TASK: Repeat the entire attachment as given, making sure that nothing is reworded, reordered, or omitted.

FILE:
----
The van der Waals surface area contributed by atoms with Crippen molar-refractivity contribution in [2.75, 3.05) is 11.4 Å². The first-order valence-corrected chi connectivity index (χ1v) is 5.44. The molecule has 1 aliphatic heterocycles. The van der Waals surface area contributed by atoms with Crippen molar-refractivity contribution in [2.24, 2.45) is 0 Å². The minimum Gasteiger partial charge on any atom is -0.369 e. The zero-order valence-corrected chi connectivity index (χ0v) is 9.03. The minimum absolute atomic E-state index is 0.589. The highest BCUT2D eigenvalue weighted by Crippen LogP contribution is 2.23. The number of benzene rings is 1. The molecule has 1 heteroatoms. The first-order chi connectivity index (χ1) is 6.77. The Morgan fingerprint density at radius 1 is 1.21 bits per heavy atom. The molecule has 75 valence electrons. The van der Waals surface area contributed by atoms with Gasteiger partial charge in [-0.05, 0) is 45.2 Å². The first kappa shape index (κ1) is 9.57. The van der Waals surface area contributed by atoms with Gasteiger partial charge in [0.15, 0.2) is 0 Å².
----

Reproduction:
The van der Waals surface area contributed by atoms with Crippen molar-refractivity contribution in [2.75, 3.05) is 11.4 Å². The first-order valence-corrected chi connectivity index (χ1v) is 5.44. The molecule has 1 aliphatic heterocycles. The van der Waals surface area contributed by atoms with Crippen molar-refractivity contribution in [2.24, 2.45) is 0 Å². The minimum Gasteiger partial charge on any atom is -0.369 e. The zero-order valence-corrected chi connectivity index (χ0v) is 9.03. The minimum absolute atomic E-state index is 0.589. The highest BCUT2D eigenvalue weighted by Crippen LogP contribution is 2.23. The number of benzene rings is 1. The molecule has 1 heteroatoms. The first-order chi connectivity index (χ1) is 6.77. The Morgan fingerprint density at radius 1 is 1.21 bits per heavy atom. The molecule has 75 valence electrons. The van der Waals surface area contributed by atoms with Gasteiger partial charge in [-0.05, 0) is 45.2 Å². The first kappa shape index (κ1) is 9.57. The van der Waals surface area contributed by atoms with Gasteiger partial charge in [0.15, 0.2) is 0 Å².